The scenario: You've been at your company for a while and your long hours, successful projects, and can-do attitude has made you a standout employee. You take calls even when you're not at work, answer e-mails on the weekends, and really, you can't think about anything else except, well, work.

Perhaps your salary isn't reflecting how hard you're working and all you want is a little love from your company in the form of a raise. You know what you have to offer, but your manager doesn't seem to be showing any signs of upping your wages.

Option 1? Stick it out. Just wait until the end of time and leave the fate of your savings into someone else's hands.

Option 2? Listen to what these incredible CEOs, company executives, and HR gurus have to say. They're going to be on the other side of this conversation and to be honest, they want to see you do well. Before you request a one-on-one with your manager, follow these tips for favorable results.

1. Make sure you're doing what you're supposed to be doing -- and then some.

Beth Trier, CEO of Trier and Company, wants to see people succeed. As an empathetic leader, she has her employee's best interest in mind, so long as they are giving everything they have into their job.

"Have they demonstrated their value by going above and beyond the job description? Have they consistently come to the table with new ideas and creative concepts - both for the clients and for Trier? Have they taken an interest in mentoring another team member? And most importantly, have they demonstrated that they want to be at Trier? If the answers are yes, then the chances of getting a salary increase are close to 100 percent."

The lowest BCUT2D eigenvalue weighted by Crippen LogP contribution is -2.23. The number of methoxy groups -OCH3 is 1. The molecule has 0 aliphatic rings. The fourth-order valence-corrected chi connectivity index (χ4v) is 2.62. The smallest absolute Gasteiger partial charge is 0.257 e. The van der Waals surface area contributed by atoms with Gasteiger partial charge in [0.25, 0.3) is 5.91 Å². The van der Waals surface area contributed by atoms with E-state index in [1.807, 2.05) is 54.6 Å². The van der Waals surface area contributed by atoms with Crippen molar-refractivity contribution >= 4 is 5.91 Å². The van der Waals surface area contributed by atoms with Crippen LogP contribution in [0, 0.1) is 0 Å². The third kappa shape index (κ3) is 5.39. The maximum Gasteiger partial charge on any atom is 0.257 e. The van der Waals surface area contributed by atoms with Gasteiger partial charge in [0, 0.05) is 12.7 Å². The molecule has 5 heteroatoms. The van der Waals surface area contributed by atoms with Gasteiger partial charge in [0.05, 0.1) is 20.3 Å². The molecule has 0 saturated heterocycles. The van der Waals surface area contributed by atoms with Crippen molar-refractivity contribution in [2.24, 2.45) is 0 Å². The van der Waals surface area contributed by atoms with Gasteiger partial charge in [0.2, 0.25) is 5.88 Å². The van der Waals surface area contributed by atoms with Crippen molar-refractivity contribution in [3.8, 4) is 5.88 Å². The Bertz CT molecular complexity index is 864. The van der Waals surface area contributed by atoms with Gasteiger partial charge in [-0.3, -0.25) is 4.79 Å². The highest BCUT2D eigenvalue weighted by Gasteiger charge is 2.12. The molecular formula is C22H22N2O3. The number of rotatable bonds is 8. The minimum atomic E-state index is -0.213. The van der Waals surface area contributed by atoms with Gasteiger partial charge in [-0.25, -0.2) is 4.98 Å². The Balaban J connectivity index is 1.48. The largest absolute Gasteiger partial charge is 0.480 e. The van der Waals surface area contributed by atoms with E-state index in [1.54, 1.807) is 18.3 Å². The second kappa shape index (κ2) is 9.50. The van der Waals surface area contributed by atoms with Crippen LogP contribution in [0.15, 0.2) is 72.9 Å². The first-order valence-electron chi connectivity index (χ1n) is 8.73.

2. You know how wonderful you are, so prove it.

According to Kari Baker, VP Customer Success at Phizzle, keep track of partnerships, company quotas, and/or revenue that you brought in. Hard data is difficult to argue against when it comes to how you've benefited the company. To make it easier, Baker recommends keeping a folder called "I am Wonderful", along with the year, that houses all of the things you've done and any other positive accolades.

"Place emails from clients or colleagues that thank you for a job well done, any courses you completed that enhance your job performance, cards received as a thank you, certifications completed, or anything that shows that someone else thinks you did a good job. Create a new file each year for your performance review. This really goes a long way to show that you take your work seriously and do a great job."

3. Advocate for yourself, but know when too much is too much.

Shadiah Sigala, Co-Founder and Head of People Operations at Honeybook says this:

"Have a sense of perspective. I have had very junior or inexperienced employees expect a lot very quickly (raises, promotions, etc). While it's important that you be your best advocate, it's also important to express a sense of perspective and humility. Don't expect a raise in your first year in a particular role, unless that role and its responsibilities have expanded dramatically."

In the case that your company is a startup or not ready to hand out raises, she recommends an alternative form of payment. Explore stocks, benefits, or performance bonuses when cash compensation doesn't follow through.

4. Be prepared.

This doesn't only mean to be prepared to showcase yourself in the best of lights, but it means to be prepared if things don't go as planned. Sometimes your company can't give you a raise for whatever reason, and that's something you have to face. If this whole meeting was not in your favor, be prepared to walk away and find a company that can meet you where you know you stand.